What the Brexit has done for US housing so far

A vote occurred on the other side of the Atlantic last week, and the result was unanticipated by most political wonks.

As you no doubt know, the citizens of the United Kingdom voted their country out of the European Union. And given the immediate response from financial markets around the world, you’d have thought that they had voted themselves off the planet. Market participants responded by marking most everything down: stocks, commodities, global economic growth, and interest rates. (Gold, silver, and U.S. Treasury securities – havens all – bucked the trend to trade up.)

The yield on the 10-year U.S. Treasury note dropped nearly 25 basis points overnight to a level unseen since, well, never. Because long-term mortgage rates follow the 10-year note (though not in lockstep), the 30-year fixed-rate loan hit a four-year low. Sub-3.5% on the 30-year loan has become the new norm.

The UK vote – known by the tedious portmanteau “Brexit” – enables the UK to free itself from EU diktats, which can be stultifying at times. (For example, bottled-water manufacturers are prohibited from saying water PREVENTS dehydration.) By voting “yes” on Brexit, the Brits voted for more local control, which it appears they will get.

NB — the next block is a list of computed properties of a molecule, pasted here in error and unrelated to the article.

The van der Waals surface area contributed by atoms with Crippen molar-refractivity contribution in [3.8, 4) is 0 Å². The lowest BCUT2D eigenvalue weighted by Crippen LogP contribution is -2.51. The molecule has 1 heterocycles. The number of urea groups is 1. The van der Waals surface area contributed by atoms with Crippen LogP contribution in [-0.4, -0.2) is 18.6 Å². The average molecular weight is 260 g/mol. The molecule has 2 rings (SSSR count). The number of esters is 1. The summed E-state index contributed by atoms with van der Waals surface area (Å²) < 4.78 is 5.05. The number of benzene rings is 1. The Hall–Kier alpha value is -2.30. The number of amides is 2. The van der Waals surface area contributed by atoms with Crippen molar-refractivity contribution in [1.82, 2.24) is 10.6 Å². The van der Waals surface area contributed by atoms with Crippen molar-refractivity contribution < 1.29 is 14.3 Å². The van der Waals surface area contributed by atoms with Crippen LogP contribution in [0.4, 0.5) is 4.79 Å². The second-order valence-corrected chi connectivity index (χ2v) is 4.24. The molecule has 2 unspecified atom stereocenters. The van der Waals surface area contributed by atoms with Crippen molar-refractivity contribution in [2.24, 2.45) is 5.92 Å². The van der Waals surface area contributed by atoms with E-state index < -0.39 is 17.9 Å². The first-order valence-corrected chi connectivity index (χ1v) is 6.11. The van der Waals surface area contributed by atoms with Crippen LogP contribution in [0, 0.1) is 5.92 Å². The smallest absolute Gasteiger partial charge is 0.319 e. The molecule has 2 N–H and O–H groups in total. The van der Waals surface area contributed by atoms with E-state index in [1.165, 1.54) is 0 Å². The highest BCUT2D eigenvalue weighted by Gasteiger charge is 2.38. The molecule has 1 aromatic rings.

Market participants are worried that the Brits also voted themselves out of the European market. Worries were exacerbated by the notion that other EU countries – most notably France and the Netherlands – will also vote themselves out of the EU, thus starting a contagion that could end the EU. Should this occur, a worldwide recession would ensue, so we’ve been warned.

As a result, we’ve got a low-lending rate environment that’s likely to persist through the summer months. With the Brexit vote out of the way, no major global event resides on the horizon. This means mortgage rates are unlikely to trend much lower.



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